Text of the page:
Being “well” means so much more than getting food for our rumbling stomachs or relief from the symptoms of our illnesses. We need to fasten ourselves to Christ… like a branch to a tree… and grow from him… from all that he would teach us, show us, give us and make us.
10th Sunday after Pentecost
August 5, 2012
Ephesians 4:1-16, John 6:24-35
Years ago I planted about a dozen buffalo berry bushes in my back yard. The once little seedlings have now grown into handsome plants. Around the bushes, I have planted wildflowers that add a lot of bright color. The buffalo berry patch, however, is about a lot more than just bushes and flowers. The place holds all sorts of life. Many tiny creatures make their home there. Small insects, worms, bees and butterflies are all attracted to the place because it offers them food and shelter. They are found on the flowers, under the leaves, and in the ground.
The birds love the buffalo berry patch as well. It provides them shelter… a place to hide from danger. They search for nesting materials there. And the place is full of food for them. They eat the seeds from the wildflowers, the berries from the bushes and the wide variety of insects that are found there.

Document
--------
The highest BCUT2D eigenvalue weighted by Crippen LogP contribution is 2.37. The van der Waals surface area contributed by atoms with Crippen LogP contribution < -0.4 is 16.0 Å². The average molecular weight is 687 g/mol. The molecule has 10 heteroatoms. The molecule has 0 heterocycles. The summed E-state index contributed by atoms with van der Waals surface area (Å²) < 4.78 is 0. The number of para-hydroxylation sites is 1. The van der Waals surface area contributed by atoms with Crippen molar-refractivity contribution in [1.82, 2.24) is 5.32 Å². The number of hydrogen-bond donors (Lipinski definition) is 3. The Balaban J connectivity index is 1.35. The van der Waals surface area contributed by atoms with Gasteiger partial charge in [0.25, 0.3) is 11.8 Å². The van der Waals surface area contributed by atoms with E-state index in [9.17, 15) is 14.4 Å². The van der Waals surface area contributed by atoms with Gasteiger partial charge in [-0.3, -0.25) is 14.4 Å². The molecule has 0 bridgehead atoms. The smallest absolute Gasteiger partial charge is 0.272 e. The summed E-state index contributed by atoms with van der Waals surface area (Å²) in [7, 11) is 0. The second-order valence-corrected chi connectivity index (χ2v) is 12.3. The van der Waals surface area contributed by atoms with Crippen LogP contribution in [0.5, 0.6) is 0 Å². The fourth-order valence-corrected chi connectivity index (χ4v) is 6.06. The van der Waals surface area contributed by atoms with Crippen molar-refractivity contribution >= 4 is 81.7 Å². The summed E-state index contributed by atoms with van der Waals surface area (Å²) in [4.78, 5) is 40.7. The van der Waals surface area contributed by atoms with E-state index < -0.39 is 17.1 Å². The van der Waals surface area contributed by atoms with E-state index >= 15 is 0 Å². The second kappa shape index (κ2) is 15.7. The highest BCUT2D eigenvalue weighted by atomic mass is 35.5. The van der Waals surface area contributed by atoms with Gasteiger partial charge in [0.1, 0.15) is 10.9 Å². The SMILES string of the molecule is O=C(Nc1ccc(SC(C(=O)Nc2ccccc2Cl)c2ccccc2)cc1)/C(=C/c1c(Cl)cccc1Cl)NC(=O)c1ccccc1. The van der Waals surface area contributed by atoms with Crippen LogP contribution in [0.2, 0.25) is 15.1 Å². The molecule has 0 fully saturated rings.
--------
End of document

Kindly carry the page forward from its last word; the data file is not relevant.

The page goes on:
I’ve seen parent birds take their young fledglings there to feed them. They station the young bird some place safe under the cover of the vegetation while they find some juicy bug to feed it.
The buffalo berry patch is a reminder for me of how connected life is. God has created this amazing world in such a way that all life is connected, like a web. And when those relationships and connections are healthy… life is strong and truly amazing to behold. Everything that is a part of the web thrives.
I can see similarities between the wonder of my buffalo berry patch and today’s Gospel lesson. They both relate or reflect the way God feeds his world. They both show us how it is God’s intention that everything get fed. And they both remind us that there’s more to nourishment than simply eating our fill.
At one point in today’s Gospel lesson, Jesus scolds the people that are looking for him. He scolds them because like other crowds that have followed him everywhere, they do not understand the bigger picture. They do not grasp the deeper message of the gospel. They pursue Jesus because they ate their “fill of the loaves,” Jesus says.